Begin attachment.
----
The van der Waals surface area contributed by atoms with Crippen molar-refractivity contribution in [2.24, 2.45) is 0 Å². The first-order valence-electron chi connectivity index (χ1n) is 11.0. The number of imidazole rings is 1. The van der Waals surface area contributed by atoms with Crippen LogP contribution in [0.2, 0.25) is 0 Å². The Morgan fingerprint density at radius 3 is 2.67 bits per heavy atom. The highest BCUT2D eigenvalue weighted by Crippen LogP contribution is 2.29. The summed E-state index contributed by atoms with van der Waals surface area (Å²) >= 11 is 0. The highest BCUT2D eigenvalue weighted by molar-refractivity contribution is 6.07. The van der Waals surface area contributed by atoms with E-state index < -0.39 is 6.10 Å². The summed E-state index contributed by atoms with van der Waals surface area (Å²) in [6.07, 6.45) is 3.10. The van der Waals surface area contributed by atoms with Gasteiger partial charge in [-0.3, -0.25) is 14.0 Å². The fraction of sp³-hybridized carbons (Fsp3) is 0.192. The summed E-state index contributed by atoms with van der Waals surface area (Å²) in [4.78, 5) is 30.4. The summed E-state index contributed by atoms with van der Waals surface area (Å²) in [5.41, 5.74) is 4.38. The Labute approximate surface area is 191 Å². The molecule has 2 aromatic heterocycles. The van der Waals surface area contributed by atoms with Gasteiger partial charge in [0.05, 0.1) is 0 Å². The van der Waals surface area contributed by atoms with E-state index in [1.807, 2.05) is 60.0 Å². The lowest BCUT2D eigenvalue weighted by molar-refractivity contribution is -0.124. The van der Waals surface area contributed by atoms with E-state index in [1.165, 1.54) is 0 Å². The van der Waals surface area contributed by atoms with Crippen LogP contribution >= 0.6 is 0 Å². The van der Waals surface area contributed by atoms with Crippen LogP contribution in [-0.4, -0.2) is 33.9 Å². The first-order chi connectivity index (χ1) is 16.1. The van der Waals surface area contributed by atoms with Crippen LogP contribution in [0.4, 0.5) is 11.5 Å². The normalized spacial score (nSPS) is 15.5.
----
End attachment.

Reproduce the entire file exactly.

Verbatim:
The van der Waals surface area contributed by atoms with Crippen molar-refractivity contribution in [2.24, 2.45) is 0 Å². The first-order valence-electron chi connectivity index (χ1n) is 11.0. The number of imidazole rings is 1. The van der Waals surface area contributed by atoms with Crippen LogP contribution in [0.2, 0.25) is 0 Å². The Morgan fingerprint density at radius 3 is 2.67 bits per heavy atom. The highest BCUT2D eigenvalue weighted by Crippen LogP contribution is 2.29. The summed E-state index contributed by atoms with van der Waals surface area (Å²) >= 11 is 0. The highest BCUT2D eigenvalue weighted by molar-refractivity contribution is 6.07. The van der Waals surface area contributed by atoms with E-state index < -0.39 is 6.10 Å². The summed E-state index contributed by atoms with van der Waals surface area (Å²) in [6.07, 6.45) is 3.10. The van der Waals surface area contributed by atoms with Gasteiger partial charge in [-0.3, -0.25) is 14.0 Å². The fraction of sp³-hybridized carbons (Fsp3) is 0.192. The summed E-state index contributed by atoms with van der Waals surface area (Å²) in [4.78, 5) is 30.4. The summed E-state index contributed by atoms with van der Waals surface area (Å²) in [5.41, 5.74) is 4.38. The Labute approximate surface area is 191 Å². The molecule has 2 aromatic heterocycles. The van der Waals surface area contributed by atoms with Gasteiger partial charge in [0.05, 0.1) is 0 Å². The van der Waals surface area contributed by atoms with E-state index in [1.807, 2.05) is 60.0 Å². The lowest BCUT2D eigenvalue weighted by molar-refractivity contribution is -0.124. The van der Waals surface area contributed by atoms with E-state index in [1.165, 1.54) is 0 Å². The van der Waals surface area contributed by atoms with Crippen LogP contribution >= 0.6 is 0 Å². The van der Waals surface area contributed by atoms with Crippen LogP contribution in [-0.4, -0.2) is 33.9 Å². The first-order chi connectivity index (χ1) is 16.1. The van der Waals surface area contributed by atoms with Crippen LogP contribution in [0.4, 0.5) is 11.5 Å². The normalized spacial score (nSPS) is 15.5.